Prototype implementation of Decentralized Personal data store using IPFS

We recently developed a PDS called Monas at a hackathon organized by PL. We actually built Cryptree to implement read access control. I will introduce a few and write about the issues. If this topic is not appropriate, please let me know.


Monas is a Decentralized Personal Data Store (PDS) designed to empower Data controllers with data sovereignty.Under the current circumstances, state-of-the-art technologies like the Semantic Web , Self-Sovereign Identity , and Blockchains are possible to solve the issues of data interoperability and of user-centric data management. Monas enables users to manage their data while maintaining privacy and ensuring interoperability utilizing the cryptographic data structure of Cryptree and Blockchain technology to ensure data authenticity. Unlike traditional ‘solid line data links’, we proposes a new paradigm of ‘dotted line data links’, which directly reflect user intent. This approach allows Monas to create a space in cyberspace that protects both autonomy and privacy, offering users the flexibility to solidify these links at their discretion.
More details:Monas: Privacy, Data Interoperability, and Self-Sovereignty in Decentralized Personal Data Store v1.0.1

Prototype Overview

We’ve developed a prototype that embodies the principles of Monas. This prototype leverages three key components:

  • Decentralized Identifiers (DIDs): Unique global identifiers that operate independently of centralized authorities.
  • Cryptree: A structure that provides intuitive access control, managed by Data controllers.
  • Blockchain: This serves as the backbone for our state management system, ensuring the authenticity and consistency of data.

Our prototype specifically focuses on enhancing the functionality of read access control and the robust management of state.

System configuration

The prototype consists of IPFS , Tableland , Push Protocol , Filecoin and Polygon . The features we implemented in this project are as follows.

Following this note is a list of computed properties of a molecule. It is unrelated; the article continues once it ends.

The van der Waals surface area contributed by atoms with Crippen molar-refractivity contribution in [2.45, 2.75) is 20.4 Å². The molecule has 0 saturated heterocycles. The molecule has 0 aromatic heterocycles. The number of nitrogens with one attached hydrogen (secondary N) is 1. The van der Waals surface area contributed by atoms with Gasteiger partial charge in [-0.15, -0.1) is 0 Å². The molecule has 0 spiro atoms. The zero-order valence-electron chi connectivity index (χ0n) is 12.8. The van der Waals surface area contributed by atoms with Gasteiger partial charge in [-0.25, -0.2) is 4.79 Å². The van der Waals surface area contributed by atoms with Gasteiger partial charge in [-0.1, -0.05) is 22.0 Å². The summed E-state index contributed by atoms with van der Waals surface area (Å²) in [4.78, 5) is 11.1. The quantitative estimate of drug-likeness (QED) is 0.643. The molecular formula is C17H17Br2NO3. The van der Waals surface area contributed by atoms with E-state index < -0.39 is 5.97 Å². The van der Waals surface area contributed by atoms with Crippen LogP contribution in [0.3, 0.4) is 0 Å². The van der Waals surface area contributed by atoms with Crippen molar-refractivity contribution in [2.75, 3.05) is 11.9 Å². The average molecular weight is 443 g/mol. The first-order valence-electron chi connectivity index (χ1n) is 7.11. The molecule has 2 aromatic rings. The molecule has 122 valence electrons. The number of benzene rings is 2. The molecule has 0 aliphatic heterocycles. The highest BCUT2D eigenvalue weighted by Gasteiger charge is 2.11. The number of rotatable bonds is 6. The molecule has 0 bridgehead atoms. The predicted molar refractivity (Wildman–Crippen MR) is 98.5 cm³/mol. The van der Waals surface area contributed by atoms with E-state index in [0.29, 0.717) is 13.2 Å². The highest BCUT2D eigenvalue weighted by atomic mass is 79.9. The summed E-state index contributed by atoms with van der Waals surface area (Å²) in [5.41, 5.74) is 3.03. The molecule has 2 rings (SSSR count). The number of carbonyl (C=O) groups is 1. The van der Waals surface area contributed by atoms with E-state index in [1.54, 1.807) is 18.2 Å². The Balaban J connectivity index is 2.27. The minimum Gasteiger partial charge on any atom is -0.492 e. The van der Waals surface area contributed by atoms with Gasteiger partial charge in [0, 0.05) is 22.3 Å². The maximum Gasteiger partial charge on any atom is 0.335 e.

Cryptree Algorithm Explanation

In the original Cryptree paper, there are five types of keys, but we have implemented using two types of keys: the Subfolder Key and the File Key . Unlike the method in the original paper, where keys are generated from other keys, we have implemented each key independently. The one of reasons we selected our method is that it’s worth dedicating separate time to the algorithm that generates keys from keys. We’re focusing on implementing Cryptree. We assume that even if we were to implement a process for generating keys from keys, the sequence of operations would approximately remain unchanged. The reason for limiting it to two types of keys is that it optimizes the issues with key storage locations and complexity. Our algorithm solves the issue of key storage locations and we present an intuitively understandable algorithm.

Details more Prototype: here

Issue: Changing root_id with Node Addition and Re-encryption:

Problem: Integrating IPFS results in immutable content addresses. Any changes to metadata or files alter the CID, similar to a hash function.
Solution: We’ve implemented Tableland to link root_id and root_key with specific addresses, ensuring consistent identity management despite changes.

We are using Tableland to do the mapping, but it does not solve the essential problem.
The main problem is that every time we add a file, modify metadata, or rotate keys, we need to re-upload the metadata to the root node. This issue arises from the nature of CIDs. In the future, we aim to build a P2P network, and while I think it would suffice to save the data structure on each peer’s device, this could be challenging depending on the device’s specifications. Therefore, I believe we may need to consider outsourcing certain processes. If you have any good ideas, please let me know.

Also, if you have any feedback or discussions regarding the prototype we developed, please feel free to comment.

Thank you for reading.

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